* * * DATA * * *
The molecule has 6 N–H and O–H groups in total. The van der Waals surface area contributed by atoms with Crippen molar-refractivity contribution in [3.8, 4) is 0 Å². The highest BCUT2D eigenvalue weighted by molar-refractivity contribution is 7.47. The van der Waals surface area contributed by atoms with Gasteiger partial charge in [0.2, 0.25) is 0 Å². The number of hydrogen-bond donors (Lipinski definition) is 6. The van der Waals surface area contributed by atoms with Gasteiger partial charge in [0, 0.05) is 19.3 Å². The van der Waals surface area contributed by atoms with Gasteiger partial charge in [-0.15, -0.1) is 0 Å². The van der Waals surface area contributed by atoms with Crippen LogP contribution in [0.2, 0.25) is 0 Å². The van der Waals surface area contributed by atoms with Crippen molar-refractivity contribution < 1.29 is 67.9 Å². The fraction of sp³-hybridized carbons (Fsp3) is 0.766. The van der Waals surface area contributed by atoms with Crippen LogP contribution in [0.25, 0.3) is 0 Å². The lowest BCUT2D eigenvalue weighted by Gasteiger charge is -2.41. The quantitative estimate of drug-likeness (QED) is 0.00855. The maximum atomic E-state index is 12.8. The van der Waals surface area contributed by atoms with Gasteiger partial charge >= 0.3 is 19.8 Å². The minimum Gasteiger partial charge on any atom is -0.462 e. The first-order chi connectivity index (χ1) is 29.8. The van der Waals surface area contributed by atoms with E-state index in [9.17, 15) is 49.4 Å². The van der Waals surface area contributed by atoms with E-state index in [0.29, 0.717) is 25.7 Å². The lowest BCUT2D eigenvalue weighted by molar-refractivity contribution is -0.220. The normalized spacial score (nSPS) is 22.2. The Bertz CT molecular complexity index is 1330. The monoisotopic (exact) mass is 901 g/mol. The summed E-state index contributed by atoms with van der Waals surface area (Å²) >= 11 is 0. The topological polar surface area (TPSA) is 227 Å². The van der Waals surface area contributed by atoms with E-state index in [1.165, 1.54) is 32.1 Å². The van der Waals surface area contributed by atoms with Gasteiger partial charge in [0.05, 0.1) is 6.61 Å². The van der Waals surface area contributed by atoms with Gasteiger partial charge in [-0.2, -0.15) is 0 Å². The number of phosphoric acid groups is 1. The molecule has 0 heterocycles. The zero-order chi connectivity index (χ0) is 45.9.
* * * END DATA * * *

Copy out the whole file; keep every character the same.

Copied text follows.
The molecule has 6 N–H and O–H groups in total. The van der Waals surface area contributed by atoms with Crippen molar-refractivity contribution in [3.8, 4) is 0 Å². The highest BCUT2D eigenvalue weighted by molar-refractivity contribution is 7.47. The van der Waals surface area contributed by atoms with Gasteiger partial charge in [0.2, 0.25) is 0 Å². The number of hydrogen-bond donors (Lipinski definition) is 6. The van der Waals surface area contributed by atoms with Gasteiger partial charge in [0, 0.05) is 19.3 Å². The van der Waals surface area contributed by atoms with Gasteiger partial charge in [-0.15, -0.1) is 0 Å². The van der Waals surface area contributed by atoms with Crippen LogP contribution in [0.2, 0.25) is 0 Å². The van der Waals surface area contributed by atoms with Crippen molar-refractivity contribution < 1.29 is 67.9 Å². The fraction of sp³-hybridized carbons (Fsp3) is 0.766. The van der Waals surface area contributed by atoms with Crippen LogP contribution in [0.25, 0.3) is 0 Å². The lowest BCUT2D eigenvalue weighted by Gasteiger charge is -2.41. The quantitative estimate of drug-likeness (QED) is 0.00855. The maximum atomic E-state index is 12.8. The van der Waals surface area contributed by atoms with Gasteiger partial charge >= 0.3 is 19.8 Å². The minimum Gasteiger partial charge on any atom is -0.462 e. The first-order chi connectivity index (χ1) is 29.8. The van der Waals surface area contributed by atoms with E-state index in [9.17, 15) is 49.4 Å². The van der Waals surface area contributed by atoms with E-state index in [0.29, 0.717) is 25.7 Å². The lowest BCUT2D eigenvalue weighted by molar-refractivity contribution is -0.220. The normalized spacial score (nSPS) is 22.2. The Bertz CT molecular complexity index is 1330. The monoisotopic (exact) mass is 901 g/mol. The summed E-state index contributed by atoms with van der Waals surface area (Å²) >= 11 is 0. The topological polar surface area (TPSA) is 227 Å². The van der Waals surface area contributed by atoms with E-state index in [1.165, 1.54) is 32.1 Å². The van der Waals surface area contributed by atoms with Gasteiger partial charge in [0.05, 0.1) is 6.61 Å². The van der Waals surface area contributed by atoms with Gasteiger partial charge in [-0.2, -0.15) is 0 Å². The number of phosphoric acid groups is 1. The molecule has 0 heterocycles. The zero-order chi connectivity index (χ0) is 45.9.